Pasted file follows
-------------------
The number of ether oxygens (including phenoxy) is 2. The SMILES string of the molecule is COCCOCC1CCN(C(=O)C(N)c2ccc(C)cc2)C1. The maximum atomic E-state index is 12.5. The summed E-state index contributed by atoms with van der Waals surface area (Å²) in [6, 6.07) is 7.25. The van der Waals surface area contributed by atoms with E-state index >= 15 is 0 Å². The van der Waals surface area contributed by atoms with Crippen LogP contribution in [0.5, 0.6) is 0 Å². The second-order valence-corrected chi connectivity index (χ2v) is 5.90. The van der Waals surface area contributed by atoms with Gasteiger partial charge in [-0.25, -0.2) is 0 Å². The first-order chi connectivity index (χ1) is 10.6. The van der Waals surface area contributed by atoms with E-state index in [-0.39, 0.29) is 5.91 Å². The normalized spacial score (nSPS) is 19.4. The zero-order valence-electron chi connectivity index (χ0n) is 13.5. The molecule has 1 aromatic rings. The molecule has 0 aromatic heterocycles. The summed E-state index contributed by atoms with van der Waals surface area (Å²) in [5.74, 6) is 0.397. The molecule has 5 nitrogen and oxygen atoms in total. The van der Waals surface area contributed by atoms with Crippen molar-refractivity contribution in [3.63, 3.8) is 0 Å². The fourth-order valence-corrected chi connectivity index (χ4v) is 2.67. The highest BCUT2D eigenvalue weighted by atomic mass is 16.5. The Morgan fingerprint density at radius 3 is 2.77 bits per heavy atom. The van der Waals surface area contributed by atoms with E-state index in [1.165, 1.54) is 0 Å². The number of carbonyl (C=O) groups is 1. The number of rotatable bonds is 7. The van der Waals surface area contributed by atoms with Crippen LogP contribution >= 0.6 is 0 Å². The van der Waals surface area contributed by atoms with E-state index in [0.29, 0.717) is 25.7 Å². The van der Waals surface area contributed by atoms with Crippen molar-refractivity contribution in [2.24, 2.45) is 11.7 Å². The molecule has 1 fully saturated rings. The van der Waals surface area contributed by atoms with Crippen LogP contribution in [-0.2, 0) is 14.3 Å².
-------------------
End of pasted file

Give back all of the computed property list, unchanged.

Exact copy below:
The number of ether oxygens (including phenoxy) is 2. The SMILES string of the molecule is COCCOCC1CCN(C(=O)C(N)c2ccc(C)cc2)C1. The maximum atomic E-state index is 12.5. The summed E-state index contributed by atoms with van der Waals surface area (Å²) in [6, 6.07) is 7.25. The van der Waals surface area contributed by atoms with E-state index >= 15 is 0 Å². The van der Waals surface area contributed by atoms with Crippen LogP contribution in [0.5, 0.6) is 0 Å². The second-order valence-corrected chi connectivity index (χ2v) is 5.90. The van der Waals surface area contributed by atoms with Gasteiger partial charge in [-0.25, -0.2) is 0 Å². The first-order chi connectivity index (χ1) is 10.6. The van der Waals surface area contributed by atoms with E-state index in [-0.39, 0.29) is 5.91 Å². The normalized spacial score (nSPS) is 19.4. The zero-order valence-electron chi connectivity index (χ0n) is 13.5. The molecule has 1 aromatic rings. The molecule has 0 aromatic heterocycles. The summed E-state index contributed by atoms with van der Waals surface area (Å²) in [5.74, 6) is 0.397. The molecule has 5 nitrogen and oxygen atoms in total. The van der Waals surface area contributed by atoms with Crippen molar-refractivity contribution in [3.63, 3.8) is 0 Å². The fourth-order valence-corrected chi connectivity index (χ4v) is 2.67. The highest BCUT2D eigenvalue weighted by atomic mass is 16.5. The Morgan fingerprint density at radius 3 is 2.77 bits per heavy atom. The van der Waals surface area contributed by atoms with E-state index in [1.165, 1.54) is 0 Å². The number of carbonyl (C=O) groups is 1. The number of rotatable bonds is 7. The van der Waals surface area contributed by atoms with Crippen LogP contribution >= 0.6 is 0 Å². The van der Waals surface area contributed by atoms with E-state index in [0.29, 0.717) is 25.7 Å². The van der Waals surface area contributed by atoms with Crippen molar-refractivity contribution in [2.24, 2.45) is 11.7 Å². The molecule has 1 fully saturated rings. The van der Waals surface area contributed by atoms with Crippen LogP contribution in [-0.2, 0) is 14.3 Å².